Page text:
The fight for equal rights in Wyoming isn’t over
By Kerry Drake
— October 21, 2014
I’m happy today, for a very good reason: something has happened in our state that I didn’t think I might see in my lifetime. The biggest civil rights fight of my era is coming to a rapid end, after many years of ignorance, hatred and violence. In our laws, gay men and women are finally being treated as equals.
I know the fight isn’t over simply because gays and lesbians in Wyoming and many other states now have the freedom to marry the person they love. But marriage equality represents an acceptance of gays in our society that seemed impossible to achieve only a few years ago, when far-right politicians routinely used the issue to drive a wedge between voters.
In many places, including Wyoming, their tactics often worked. I remember the day in the State House in 1999 when a hate-crimes bill that included sexual orientation was about to be introduced, but when it came time to be read, the majority floor leader in charge abruptly halted the proceedings, killing it and every other bill left on the docket.
I went up to the legislator afterward and asked him why he wouldn’t let this proposal that so many people supported even be debated. He told me as long as he was in charge, no one was ever going to openly talk about homosexuality on the floor of the House. Homophobia prevailed in the halls of our Legislature for far too long.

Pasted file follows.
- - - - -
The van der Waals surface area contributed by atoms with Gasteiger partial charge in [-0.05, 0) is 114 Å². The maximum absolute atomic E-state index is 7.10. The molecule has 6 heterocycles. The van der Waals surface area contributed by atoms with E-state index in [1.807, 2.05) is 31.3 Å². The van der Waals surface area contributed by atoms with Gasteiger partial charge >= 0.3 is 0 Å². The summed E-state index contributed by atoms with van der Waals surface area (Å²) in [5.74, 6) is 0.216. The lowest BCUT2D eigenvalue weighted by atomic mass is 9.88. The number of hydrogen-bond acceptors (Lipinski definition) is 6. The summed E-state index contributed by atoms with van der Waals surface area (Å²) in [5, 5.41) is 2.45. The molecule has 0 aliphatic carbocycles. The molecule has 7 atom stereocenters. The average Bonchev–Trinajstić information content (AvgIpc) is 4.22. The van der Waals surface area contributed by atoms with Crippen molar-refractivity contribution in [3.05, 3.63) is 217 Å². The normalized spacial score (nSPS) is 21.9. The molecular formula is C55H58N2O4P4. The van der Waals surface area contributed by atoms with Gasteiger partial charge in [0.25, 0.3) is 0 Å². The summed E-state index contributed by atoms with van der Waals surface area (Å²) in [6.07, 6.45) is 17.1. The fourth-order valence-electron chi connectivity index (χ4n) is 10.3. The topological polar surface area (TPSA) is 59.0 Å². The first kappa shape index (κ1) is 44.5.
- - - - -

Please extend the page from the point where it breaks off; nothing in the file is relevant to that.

Fast-forward to the present, when same-sex couples now have the freedom to marry, and it’s easy to feel joy for all the people who will now have their unions legally recognized by the state, with all of the rights that go with it. They will now be able to make estate plans that include their spouse, or add their spouse to health care plans. If their spouse gets sick, they will no longer be kept from visiting them because they are not a family member. In other words, rights that heterosexual couples have long taken for granted.
Several years ago I attended the commitment ceremony of two gay friends in Casper, who longed to get married in their home state but couldn’t because of its ban on gay marriage, so they did the next best thing. I still remember it as the most loving, caring ceremony I’ve ever been part of, but it made me upset such love wasn’t recognized in Wyoming. It wasn’t right. Why should any state have the power to declare who can and cannot get married, based on their sexual orientation?
So I am happy for the gays and lesbians I know whose marriages will be legal. Realistically, though, that doesn’t mean their neighbors, fellow church members or complete strangers will suddenly openly accept them. There has been so much hate and fear directed at homosexuals in this country and this state for generations, no single law will wipe it all out and change everyone’s beliefs.